These older, idealised suburbias have been endlessly depicted and interrogated, from Edna Everage to Howard Arkley. It is, in fact, their essential oldness that is their greatest strength. The ubiquity and sense of permanence of these suburban spaces is precisely what makes them such strong signifiers for the past. This wealth of representation, this stacks-on effect of endless blissful images of wide streets, big backyards, smiling neighbours and home ownership, comes loaded with ideas of escape and flight. How many times have the perceived values of the suburbs been pitted against the 'inner city latte sipping set' a description made ad infinitum by commentators, from political leaders to newspaper journalists. The suburbs are long held to be 'different' and in opposition to the city and its close surrounds. Popular and artistic culture alike typically equate the suburbs with our past, our parents and lifestyles that are old and stable. Pledger has been quoted in the Age as saying 'I have to confess, I got out of there [the suburbs] as soon as I could.' Suburbs provide the background, the often unmentioned but always suspected backdrop to our new, modern lives. Lives which, on this basic stereotype, are assumed to be young, hedonistic, precarious and constantly in flux. Both Pledger and Jory turn this repressive old dichotomy on its head through their representation of the suburbs as uncanny, strange and, in Jory's case, sinister.

David Pledger Brook Street Photo: Michael Williams.

Pledger is interested in what the house evokes in people about their lives now and the lives they lived where they grew up. His house begins with a room dedicated to the escape from the city and the quiet of the suburbs using a looped film and a soundscape.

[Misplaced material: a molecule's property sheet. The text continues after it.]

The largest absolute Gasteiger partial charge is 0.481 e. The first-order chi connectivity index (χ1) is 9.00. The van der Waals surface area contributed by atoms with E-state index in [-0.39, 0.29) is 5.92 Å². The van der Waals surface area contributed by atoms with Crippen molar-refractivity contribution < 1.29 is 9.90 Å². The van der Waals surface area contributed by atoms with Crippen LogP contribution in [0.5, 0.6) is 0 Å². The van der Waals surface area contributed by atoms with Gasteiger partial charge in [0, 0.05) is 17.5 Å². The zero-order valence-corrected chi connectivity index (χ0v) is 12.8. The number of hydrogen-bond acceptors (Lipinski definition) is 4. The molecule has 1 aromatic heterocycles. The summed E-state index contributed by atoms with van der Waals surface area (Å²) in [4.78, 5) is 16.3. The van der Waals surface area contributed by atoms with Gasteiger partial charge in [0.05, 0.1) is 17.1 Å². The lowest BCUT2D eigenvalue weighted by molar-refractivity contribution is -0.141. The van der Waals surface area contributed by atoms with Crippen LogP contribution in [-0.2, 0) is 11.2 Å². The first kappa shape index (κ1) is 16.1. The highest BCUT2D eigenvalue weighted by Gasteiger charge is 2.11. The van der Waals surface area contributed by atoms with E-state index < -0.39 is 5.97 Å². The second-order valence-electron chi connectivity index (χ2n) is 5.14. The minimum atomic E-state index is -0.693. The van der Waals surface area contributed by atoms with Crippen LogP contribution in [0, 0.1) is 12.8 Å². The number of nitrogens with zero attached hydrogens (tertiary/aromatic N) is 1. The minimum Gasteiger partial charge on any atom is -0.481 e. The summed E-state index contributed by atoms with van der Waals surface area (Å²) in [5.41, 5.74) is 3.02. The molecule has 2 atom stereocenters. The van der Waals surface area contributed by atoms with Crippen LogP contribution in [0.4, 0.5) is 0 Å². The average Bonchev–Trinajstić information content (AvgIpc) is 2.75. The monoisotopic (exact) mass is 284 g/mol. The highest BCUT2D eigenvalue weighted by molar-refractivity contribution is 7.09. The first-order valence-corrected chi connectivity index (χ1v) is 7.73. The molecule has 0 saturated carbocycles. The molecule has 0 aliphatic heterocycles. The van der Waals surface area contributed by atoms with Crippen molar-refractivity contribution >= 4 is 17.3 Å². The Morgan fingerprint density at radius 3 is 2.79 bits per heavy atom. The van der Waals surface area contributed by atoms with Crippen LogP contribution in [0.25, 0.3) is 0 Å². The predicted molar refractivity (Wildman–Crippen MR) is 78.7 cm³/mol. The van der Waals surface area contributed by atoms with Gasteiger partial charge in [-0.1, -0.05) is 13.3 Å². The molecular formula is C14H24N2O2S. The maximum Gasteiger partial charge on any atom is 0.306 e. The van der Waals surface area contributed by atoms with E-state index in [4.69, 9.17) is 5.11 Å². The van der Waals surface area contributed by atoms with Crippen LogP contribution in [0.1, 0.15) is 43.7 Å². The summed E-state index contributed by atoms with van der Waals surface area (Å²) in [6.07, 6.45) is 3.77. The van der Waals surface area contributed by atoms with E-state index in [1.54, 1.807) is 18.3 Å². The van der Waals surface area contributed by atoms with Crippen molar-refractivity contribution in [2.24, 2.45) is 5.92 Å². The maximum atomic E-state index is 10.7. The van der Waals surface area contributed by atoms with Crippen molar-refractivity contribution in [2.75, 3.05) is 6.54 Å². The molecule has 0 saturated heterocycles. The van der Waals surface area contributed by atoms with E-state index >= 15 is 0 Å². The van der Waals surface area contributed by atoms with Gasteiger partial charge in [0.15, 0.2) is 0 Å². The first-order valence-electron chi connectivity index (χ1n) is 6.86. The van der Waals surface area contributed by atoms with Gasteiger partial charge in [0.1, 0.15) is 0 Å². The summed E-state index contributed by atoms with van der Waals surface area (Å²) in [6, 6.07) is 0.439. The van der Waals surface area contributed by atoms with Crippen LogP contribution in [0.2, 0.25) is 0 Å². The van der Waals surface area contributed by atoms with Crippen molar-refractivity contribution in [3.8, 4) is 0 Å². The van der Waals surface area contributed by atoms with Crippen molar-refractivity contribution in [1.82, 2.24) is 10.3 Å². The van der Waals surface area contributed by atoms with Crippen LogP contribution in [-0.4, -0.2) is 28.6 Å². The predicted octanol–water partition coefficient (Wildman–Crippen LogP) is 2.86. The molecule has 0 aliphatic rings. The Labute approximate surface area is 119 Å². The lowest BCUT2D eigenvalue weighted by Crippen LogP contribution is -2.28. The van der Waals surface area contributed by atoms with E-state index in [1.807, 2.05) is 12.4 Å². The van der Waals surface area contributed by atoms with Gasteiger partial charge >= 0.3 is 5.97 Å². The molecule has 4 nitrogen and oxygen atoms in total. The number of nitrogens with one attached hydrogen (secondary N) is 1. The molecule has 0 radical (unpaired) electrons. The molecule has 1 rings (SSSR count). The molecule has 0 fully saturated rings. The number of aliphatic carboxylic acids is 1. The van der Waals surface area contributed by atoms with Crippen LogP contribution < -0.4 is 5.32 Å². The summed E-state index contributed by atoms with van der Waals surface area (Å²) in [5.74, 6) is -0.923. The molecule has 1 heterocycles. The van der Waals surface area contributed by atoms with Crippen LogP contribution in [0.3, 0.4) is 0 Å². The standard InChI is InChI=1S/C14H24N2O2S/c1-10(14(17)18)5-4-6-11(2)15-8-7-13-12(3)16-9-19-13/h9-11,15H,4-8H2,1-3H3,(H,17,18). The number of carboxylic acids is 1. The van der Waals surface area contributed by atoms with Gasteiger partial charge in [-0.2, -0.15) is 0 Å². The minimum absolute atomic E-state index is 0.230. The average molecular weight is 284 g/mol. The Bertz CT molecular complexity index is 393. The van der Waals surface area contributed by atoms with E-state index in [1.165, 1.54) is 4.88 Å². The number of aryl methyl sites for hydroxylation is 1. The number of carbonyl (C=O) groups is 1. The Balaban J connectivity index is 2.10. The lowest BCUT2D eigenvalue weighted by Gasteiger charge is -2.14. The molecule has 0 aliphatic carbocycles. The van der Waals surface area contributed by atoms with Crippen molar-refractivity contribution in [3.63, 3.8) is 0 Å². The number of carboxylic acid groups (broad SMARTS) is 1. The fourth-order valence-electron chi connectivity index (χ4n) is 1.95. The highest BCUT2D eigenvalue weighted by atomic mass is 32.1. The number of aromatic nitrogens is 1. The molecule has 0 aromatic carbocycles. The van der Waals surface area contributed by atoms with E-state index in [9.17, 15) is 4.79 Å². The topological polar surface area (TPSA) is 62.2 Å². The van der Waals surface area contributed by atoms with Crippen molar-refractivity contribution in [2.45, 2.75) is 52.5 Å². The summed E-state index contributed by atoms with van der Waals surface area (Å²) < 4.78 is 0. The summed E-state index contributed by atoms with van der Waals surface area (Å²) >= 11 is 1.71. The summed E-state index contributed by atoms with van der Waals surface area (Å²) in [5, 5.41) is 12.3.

The film is projected onto the closed blinds of the front room, making you, the viewer, relive the process which has occurred during your own recent travel to this place. It is a road trip from the central deserts of Australia to the suburbs. As it leaves the desert and comes to the countryside, it shows images taken from the back of a moving car as it travels to the city of Melbourne along Dandenong Road – what was the Princes Highway – under the St Kilda Junction and along Queens Road to the city before cutting abruptly to the suburbs in the old City of Moorabbin.

The music underscores the changing scene, from the inner city with its parks and apartment buildings to the gradual dying away of high-rise buildings. Suddenly there are no distinguishing features; one could almost believe the same stretch of the Princes Highway has been looped several times if one wasn't paying attention to the small differences in the shopfronts along the road. The music changes from fast paced and vaguely techno-ish to the slow hum that perfectly conjures the lack of sound heard in the suburbs on a lazy afternoon.